A big thank you, of course, to Simon and Philip who found time in their busy schedules to work with us – but a massive shout is also due to Officers Alan Gourley and Sean Coleman who struggled to overcome all the problems and craziness that happens here with regime changes and lack of staff to ensure that this production really did happen. Keep it real. Thanks a million, Alan, for having confidence in us. Thanks also to Governor Bradford for authorizing what must have been a big disruption on to the regime. We hope we did you all proud.

Book Clubs for Inmates

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PRG is pleased to announce an informal partnership with Book Clubs For Inmates, an initiative to establish and run reading groups in prisons in Canada. In 2013 PRG advised the Director Carol Finlay on getting started and BCFI now supports 26 book clubs in 17 prisons across seven Canadian provinces. We were pleased to welcome Carol to our recent Reading in Prison Day where she shared her international perspective and experience.

You can view all of our current partnerships here.


Book Clubs for Inmates’ Director Carol Finlay speaking at Reading in Prison 2016

‘An inspiring and positive experience’: Reading in Prison 2016

Prison Reading Groups hosted our annual Reading in Prison event on Friday June 17th at the University of Roehampton. The day brought together PRG librarians and volunteers alongside a range of other reading organisations working in prisons. The aim was to celebrate the work we all do and explore news ways to join up our initiatives.

The day kicked off with coffee and pastries served by the wonderful hosting team from the University’s conferencing department, and with reading group facilitators from as far afield as the Isle of Wight and Kirkham, Lancs mingling with representatives from publishing houses who had travelled similar distances to meet them. We welcomed GateHouse, ReadZone, Bloomsbury, Penguin Random House, Picador and Ransom Books this year, and were grateful for generous supplies of sample copies, which no doubt will inspire the orders we receive from groups in the coming months.

PRG’s Director Sarah Turvey welcomed delegates and introduced the first session of the day, chaired by Victoria Gray, trustee of Give a Book.


From one co-founder to another: Jenny Hartley presents Sarah Turvey with flowers

Victoria introduced a panel of librarians, library assistants and volunteers, who began the day by sharing what they’d been up to over the past year. It also featured Steve Whitmore, a Special Constable with the Metropolitan Police Service, who spoke on the promising groundwork laid by Give a Book’s nascent Books in the Nick initiative.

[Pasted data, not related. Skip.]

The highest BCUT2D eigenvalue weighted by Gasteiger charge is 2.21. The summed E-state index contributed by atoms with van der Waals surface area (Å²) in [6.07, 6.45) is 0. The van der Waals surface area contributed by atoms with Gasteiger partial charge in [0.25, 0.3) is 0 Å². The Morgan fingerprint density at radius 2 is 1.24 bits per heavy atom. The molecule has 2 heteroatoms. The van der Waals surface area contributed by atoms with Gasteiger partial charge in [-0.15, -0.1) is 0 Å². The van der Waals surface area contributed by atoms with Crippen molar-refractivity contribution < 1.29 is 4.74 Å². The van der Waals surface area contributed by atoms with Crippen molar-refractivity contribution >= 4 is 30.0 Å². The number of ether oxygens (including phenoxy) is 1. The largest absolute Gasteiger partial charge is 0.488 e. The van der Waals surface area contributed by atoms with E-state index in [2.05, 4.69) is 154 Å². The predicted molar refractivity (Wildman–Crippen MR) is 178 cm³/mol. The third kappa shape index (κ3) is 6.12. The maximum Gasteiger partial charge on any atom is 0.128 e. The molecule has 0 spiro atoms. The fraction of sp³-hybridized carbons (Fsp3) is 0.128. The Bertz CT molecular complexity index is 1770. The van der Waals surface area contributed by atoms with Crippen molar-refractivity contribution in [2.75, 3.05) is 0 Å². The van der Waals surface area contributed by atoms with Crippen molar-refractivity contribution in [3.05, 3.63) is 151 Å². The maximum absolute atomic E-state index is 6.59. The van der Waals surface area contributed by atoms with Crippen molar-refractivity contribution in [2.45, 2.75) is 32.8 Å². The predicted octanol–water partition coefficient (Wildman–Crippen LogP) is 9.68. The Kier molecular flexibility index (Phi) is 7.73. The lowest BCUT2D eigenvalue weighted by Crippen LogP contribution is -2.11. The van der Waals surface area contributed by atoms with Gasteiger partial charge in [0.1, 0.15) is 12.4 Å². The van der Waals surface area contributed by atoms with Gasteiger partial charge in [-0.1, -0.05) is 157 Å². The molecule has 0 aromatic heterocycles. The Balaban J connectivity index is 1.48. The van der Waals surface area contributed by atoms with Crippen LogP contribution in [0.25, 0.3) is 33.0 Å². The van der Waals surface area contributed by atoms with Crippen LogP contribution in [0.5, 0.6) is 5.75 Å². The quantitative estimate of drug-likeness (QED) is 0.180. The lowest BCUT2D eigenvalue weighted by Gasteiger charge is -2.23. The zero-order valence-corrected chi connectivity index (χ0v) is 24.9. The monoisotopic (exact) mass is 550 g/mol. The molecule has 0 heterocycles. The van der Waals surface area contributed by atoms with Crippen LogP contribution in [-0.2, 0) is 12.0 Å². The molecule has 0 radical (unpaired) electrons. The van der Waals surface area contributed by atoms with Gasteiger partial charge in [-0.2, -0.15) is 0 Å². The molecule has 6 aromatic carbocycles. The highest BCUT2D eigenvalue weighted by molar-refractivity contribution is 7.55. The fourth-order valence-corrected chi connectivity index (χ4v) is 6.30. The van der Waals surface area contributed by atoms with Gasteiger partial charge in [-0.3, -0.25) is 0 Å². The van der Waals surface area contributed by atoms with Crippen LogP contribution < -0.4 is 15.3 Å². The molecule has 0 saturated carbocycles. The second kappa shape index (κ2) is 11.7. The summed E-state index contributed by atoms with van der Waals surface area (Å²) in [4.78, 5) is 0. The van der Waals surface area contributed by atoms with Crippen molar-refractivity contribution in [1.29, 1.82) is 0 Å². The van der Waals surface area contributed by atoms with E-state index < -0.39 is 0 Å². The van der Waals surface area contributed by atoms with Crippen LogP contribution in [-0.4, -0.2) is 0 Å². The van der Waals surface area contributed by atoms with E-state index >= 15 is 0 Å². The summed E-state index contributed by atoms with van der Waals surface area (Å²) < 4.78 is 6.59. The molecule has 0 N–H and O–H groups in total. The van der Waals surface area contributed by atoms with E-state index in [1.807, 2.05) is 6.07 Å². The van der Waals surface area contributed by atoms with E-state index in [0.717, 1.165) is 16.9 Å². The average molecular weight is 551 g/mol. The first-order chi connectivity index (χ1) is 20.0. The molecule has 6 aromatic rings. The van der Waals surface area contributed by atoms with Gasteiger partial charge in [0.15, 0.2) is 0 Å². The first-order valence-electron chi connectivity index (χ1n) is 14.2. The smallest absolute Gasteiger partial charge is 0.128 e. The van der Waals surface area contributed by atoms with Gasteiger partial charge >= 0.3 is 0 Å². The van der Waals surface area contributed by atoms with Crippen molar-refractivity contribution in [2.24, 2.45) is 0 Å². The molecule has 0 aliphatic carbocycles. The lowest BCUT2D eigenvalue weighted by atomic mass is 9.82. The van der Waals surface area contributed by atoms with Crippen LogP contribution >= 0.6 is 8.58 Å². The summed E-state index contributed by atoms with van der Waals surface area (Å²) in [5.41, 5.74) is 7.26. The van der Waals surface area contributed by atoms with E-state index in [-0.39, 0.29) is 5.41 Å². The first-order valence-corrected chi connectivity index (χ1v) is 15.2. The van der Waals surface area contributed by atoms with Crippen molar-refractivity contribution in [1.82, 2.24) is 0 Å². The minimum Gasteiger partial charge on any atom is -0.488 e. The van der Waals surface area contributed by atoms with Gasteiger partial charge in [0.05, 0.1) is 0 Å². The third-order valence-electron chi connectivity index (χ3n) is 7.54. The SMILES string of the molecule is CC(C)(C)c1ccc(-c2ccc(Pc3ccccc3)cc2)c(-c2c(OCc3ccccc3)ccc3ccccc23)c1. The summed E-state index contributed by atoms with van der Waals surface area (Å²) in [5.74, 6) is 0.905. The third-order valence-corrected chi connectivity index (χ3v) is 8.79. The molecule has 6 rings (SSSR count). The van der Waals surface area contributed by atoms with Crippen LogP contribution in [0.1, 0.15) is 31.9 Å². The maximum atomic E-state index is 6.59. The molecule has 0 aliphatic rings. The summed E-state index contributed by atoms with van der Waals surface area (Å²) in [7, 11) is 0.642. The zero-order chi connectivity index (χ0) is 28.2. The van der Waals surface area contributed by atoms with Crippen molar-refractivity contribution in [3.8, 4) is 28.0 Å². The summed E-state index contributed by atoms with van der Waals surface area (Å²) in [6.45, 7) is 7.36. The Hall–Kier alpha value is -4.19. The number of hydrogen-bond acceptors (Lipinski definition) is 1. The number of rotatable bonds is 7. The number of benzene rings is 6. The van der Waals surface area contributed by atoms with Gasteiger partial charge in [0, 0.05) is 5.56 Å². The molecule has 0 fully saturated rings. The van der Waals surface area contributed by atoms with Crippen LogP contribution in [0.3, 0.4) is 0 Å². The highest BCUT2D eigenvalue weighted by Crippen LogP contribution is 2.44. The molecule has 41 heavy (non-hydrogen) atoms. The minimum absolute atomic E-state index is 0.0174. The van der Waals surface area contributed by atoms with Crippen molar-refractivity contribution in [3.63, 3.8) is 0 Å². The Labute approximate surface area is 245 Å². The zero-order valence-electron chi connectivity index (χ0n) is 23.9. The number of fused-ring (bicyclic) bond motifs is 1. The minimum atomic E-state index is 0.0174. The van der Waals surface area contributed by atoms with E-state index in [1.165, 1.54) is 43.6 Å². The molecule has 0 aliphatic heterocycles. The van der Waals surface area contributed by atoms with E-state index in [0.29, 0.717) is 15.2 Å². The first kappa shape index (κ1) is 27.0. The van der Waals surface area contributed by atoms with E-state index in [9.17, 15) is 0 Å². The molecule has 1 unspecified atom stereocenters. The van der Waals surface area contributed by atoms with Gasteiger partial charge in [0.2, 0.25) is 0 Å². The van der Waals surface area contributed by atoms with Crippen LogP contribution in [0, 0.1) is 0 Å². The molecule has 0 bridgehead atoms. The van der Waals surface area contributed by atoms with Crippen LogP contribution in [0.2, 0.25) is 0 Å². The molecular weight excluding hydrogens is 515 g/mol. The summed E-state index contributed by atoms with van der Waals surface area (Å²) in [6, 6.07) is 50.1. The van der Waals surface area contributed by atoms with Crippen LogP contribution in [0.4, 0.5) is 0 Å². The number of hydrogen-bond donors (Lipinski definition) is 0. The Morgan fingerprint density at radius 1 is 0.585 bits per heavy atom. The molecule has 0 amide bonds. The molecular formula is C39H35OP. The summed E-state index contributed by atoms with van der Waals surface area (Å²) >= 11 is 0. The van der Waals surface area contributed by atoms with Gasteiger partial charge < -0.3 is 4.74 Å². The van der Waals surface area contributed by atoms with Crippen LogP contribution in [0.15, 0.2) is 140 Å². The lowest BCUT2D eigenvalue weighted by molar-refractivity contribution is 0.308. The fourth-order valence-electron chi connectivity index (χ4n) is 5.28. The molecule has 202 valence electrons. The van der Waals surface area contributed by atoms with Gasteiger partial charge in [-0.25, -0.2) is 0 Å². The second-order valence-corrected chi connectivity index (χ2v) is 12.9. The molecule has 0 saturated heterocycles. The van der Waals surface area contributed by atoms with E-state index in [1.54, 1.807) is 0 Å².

Topics ranged from working with emergent readers to managing group dynamics and supporting reading at Family Days. One standout session was the contribution from two former prisoners and reading group members from HMP Thameside. Both paid fulsome tribute to the librarian Neil Barclay, and to the PRG reading groups at the prison, described by one of the men as fostering ‘respect, community and a place where you are given a voice’.

Another highlight was Cathy Rentzenbrink whose memoir The Last Act of Love, was short-listed for the Wellcome Prize earlier this year. Cathy is also a former project director of Quick Reads and has extensive experience of working with prisoner readers. Her talk was both a moving account of a family tragedy and a powerful analysis of how literacy and education can tackle the exclusion and alienation experienced by many prisoners.


Cathy Rentzenbrink, whose publishers, Picador, were kind enough to donate 20 copies of The Last Act of Love to PRG librarians and volunteers

Baroness Helena Kennedy QC opened the afternoon’s sessions with a keynote address. She talked about the importance of books, and their part in helping prisoners create a new sense of self.

The final session was an exploration of the possibilities of poetry introduced by Rachel Billington, poetry editor of Inside Time. Facilitators at Send, Wormwood Scrubs and Thameside talked about using poetry in their groups and the session ended with a mini workshop on how to navigate a challenging poem, facilitated by Cathy Wells-Cole, a volunteer at HMP Wandsworth and HMP High Down.

The afternoon closed with a drinks reception, and the famous PRG cake:

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I have returned to work in a prison library with renewed determination to get through whatever red tape there is, in order to get books to prisoners.

Librarian, HMP Foston Hall